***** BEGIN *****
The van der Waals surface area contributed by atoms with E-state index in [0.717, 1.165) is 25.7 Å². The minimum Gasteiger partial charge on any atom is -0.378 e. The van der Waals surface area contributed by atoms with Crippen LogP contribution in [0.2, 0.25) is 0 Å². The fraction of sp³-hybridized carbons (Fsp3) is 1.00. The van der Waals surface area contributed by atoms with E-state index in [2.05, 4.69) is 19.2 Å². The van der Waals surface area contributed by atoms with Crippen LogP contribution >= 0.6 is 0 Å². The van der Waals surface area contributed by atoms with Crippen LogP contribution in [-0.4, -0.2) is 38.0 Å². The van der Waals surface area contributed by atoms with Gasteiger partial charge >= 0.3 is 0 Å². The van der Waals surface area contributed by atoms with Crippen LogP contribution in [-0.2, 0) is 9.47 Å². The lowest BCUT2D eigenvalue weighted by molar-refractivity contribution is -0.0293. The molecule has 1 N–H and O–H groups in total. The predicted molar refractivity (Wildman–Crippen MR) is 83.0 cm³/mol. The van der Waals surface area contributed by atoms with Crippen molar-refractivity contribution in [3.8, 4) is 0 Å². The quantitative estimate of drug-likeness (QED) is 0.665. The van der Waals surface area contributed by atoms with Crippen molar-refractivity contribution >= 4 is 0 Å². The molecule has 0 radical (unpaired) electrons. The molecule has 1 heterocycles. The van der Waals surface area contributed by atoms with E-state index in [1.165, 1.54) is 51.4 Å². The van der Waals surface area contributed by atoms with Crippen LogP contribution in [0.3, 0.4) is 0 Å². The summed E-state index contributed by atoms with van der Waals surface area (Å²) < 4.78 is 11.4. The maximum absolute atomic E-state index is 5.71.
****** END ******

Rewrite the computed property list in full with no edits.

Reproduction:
The van der Waals surface area contributed by atoms with E-state index in [0.717, 1.165) is 25.7 Å². The minimum Gasteiger partial charge on any atom is -0.378 e. The van der Waals surface area contributed by atoms with Crippen LogP contribution in [0.2, 0.25) is 0 Å². The fraction of sp³-hybridized carbons (Fsp3) is 1.00. The van der Waals surface area contributed by atoms with E-state index in [2.05, 4.69) is 19.2 Å². The van der Waals surface area contributed by atoms with Crippen LogP contribution >= 0.6 is 0 Å². The van der Waals surface area contributed by atoms with Crippen LogP contribution in [-0.4, -0.2) is 38.0 Å². The van der Waals surface area contributed by atoms with Gasteiger partial charge >= 0.3 is 0 Å². The van der Waals surface area contributed by atoms with Crippen LogP contribution in [-0.2, 0) is 9.47 Å². The lowest BCUT2D eigenvalue weighted by molar-refractivity contribution is -0.0293. The molecule has 1 N–H and O–H groups in total. The predicted molar refractivity (Wildman–Crippen MR) is 83.0 cm³/mol. The van der Waals surface area contributed by atoms with Crippen molar-refractivity contribution in [3.8, 4) is 0 Å². The quantitative estimate of drug-likeness (QED) is 0.665. The van der Waals surface area contributed by atoms with Crippen molar-refractivity contribution >= 4 is 0 Å². The molecule has 0 radical (unpaired) electrons. The molecule has 1 heterocycles. The van der Waals surface area contributed by atoms with E-state index in [1.165, 1.54) is 51.4 Å². The van der Waals surface area contributed by atoms with Crippen LogP contribution in [0.3, 0.4) is 0 Å². The summed E-state index contributed by atoms with van der Waals surface area (Å²) < 4.78 is 11.4. The maximum absolute atomic E-state index is 5.71.